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Vinyl should be very clean, but can have less luster than near mint.
Should still shine under a light, but one or two marks may show up when tilted.
Can have a few small marks that may show up easily, but which do not affect play at all. Most marks of this quality will disappear when the record is tilted, and will not be felt with the back of a fingernail.
This is the kind of record that will play "near mint", but which will have
some signs of use (although not major ones).
May have slight surface noise when played.
Additional Marks & Notes
If something is noteworthy, we try to note it in the comments — especially
if it is an oddity that is the only wrong thing about the record.
This might include, but isn't limited to, warped records, tracks that skip,
cover damage or wear as noted above, or strictly cosmetic flaws.
There's nothing "silent" here – as the album's a bold entry in the electric years of Miles Davis – one that still features contributions from Herbie Hancock, Wayne Shorter, and Tony Williams – but which also expands the lineup considerably – really reaching out ... LP, Vinyl record album
An odd little session for Miles Davis – playing here with a great group, but one that's made up of musicians who are all uncommon sidemen for him, even at this early point in his career! Britt Woodman (a nom-du-date?) is on trombone, and Charles Mingus and Elvin Jones are in the rhythm ... LP, Vinyl record album
The decoy here might be in the rhythms, which are often electric, but still played live – handled by Robert Irving III on many tracks, with a cool 80s fusion sound that's mighty nice! The style of the album's a nice change from the Miles groove of the 70s – a bit leaner, with almost a ... LP, Vinyl record album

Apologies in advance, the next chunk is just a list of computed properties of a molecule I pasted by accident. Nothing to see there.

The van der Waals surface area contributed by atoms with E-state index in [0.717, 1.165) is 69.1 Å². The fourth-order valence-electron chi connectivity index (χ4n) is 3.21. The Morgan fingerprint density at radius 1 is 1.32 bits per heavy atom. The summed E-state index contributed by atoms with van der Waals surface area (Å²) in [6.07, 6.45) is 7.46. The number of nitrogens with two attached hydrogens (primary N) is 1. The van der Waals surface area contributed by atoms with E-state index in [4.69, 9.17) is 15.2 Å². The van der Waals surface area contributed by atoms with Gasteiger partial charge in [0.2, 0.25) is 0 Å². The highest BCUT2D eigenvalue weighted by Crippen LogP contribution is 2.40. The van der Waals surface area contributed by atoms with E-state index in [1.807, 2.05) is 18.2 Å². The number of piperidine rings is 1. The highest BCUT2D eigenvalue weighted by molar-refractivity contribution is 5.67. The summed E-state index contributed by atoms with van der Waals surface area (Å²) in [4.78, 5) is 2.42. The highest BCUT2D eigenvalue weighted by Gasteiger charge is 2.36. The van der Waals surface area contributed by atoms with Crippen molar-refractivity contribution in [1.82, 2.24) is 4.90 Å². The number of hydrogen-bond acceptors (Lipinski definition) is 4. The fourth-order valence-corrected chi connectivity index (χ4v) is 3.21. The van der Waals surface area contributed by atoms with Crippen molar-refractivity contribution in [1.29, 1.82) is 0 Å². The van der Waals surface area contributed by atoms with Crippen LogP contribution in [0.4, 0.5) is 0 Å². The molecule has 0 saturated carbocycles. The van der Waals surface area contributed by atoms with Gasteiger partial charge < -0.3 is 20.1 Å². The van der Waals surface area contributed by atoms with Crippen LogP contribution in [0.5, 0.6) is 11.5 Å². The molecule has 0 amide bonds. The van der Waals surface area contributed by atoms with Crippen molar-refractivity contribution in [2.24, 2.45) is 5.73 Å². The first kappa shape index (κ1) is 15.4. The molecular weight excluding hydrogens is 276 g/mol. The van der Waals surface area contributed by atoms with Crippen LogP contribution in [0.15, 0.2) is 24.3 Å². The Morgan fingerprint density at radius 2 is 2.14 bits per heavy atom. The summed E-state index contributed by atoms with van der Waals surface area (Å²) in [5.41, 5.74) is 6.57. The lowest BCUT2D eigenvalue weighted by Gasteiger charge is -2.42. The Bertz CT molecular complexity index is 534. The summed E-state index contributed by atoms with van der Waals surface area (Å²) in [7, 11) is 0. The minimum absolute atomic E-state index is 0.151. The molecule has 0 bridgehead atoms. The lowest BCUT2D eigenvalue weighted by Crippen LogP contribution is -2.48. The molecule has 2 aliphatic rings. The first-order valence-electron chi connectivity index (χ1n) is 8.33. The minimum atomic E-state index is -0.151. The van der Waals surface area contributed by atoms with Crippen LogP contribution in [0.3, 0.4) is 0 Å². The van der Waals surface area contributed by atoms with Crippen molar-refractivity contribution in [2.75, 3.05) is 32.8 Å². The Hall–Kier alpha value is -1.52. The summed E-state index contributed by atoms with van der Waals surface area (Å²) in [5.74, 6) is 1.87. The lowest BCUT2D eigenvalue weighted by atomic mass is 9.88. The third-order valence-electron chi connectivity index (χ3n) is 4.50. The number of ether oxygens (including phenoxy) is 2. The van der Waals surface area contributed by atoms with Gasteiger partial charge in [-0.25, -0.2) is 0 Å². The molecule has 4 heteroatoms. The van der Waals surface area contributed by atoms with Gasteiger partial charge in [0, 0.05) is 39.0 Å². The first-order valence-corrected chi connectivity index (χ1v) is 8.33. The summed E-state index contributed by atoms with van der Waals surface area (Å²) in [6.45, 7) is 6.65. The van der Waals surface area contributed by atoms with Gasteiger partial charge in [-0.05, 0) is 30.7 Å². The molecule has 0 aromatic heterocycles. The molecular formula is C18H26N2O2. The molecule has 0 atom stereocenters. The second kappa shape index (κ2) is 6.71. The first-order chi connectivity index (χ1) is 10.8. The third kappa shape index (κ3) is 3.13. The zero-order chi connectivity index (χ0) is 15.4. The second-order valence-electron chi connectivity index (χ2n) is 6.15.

A nice little later album from Miles Davis – one that still has some sharp edges and interesting moments that refine the earlier electric sound of the 70s! Teo Macero's still producing here, and he gives the record a focus that really brings the best sound out of the tunes – and ... LP, Vinyl record album
A seminal session from the team of Miles Davis & John Coltrane – not nearly as "cookin" (at least in a blowing session way) as you might guess from the title, but instead a beautiful example of the lyrically modern explorations the pair created together! Rhythm is by the trio ... LP, Vinyl record album
Moody magic from Miles Davis and Gil Evans – one of the pair's most perfectly poised albums together, and a set with a slight bossa nova undercurrent! Evans' shimmering horn patterns are in fine form here – complicated, but never in cold and too-modern ways – just the right sort ... LP, Vinyl record album
Excellent 2 LP compilation, put together and remastered in the late 70s, of sides cut by Miles for the Prestige label. There's some remarkable performances from some of his greatest LPs from that early period, like Bags' Groove, when Miles was still playing smoldering bop and his sidemen include ... LP, Vinyl record album
What can we say? This is the ultimate Miles Davis album – the one that includes so many songs that we've heard way too much in Starbucks, in retail stores, or at a friend's house who claims to be a "jazz expert", but is really a yuppie dilettante. Yet somehow, over all the years, ... LP, Vinyl record album
A wonderfully strong effort from guitarist Eric Gale – a player who'd done countless studio work on fusion sessions in the 70s, but who never really broke that strongly as a leader until this set! Gale's tone here is nicely compressed, but still has a warmth that comes from his use of a ... LP, Vinyl record album
A major label set, but one that stays very true to the new ideals that James Blood Ulmer was trying to bring to jazz guitar at the time – a really revolutionary style that moves beyond simple genre conventions, and embraces a whole world of new ideas that would inspire others in the decade to ... LP, Vinyl record album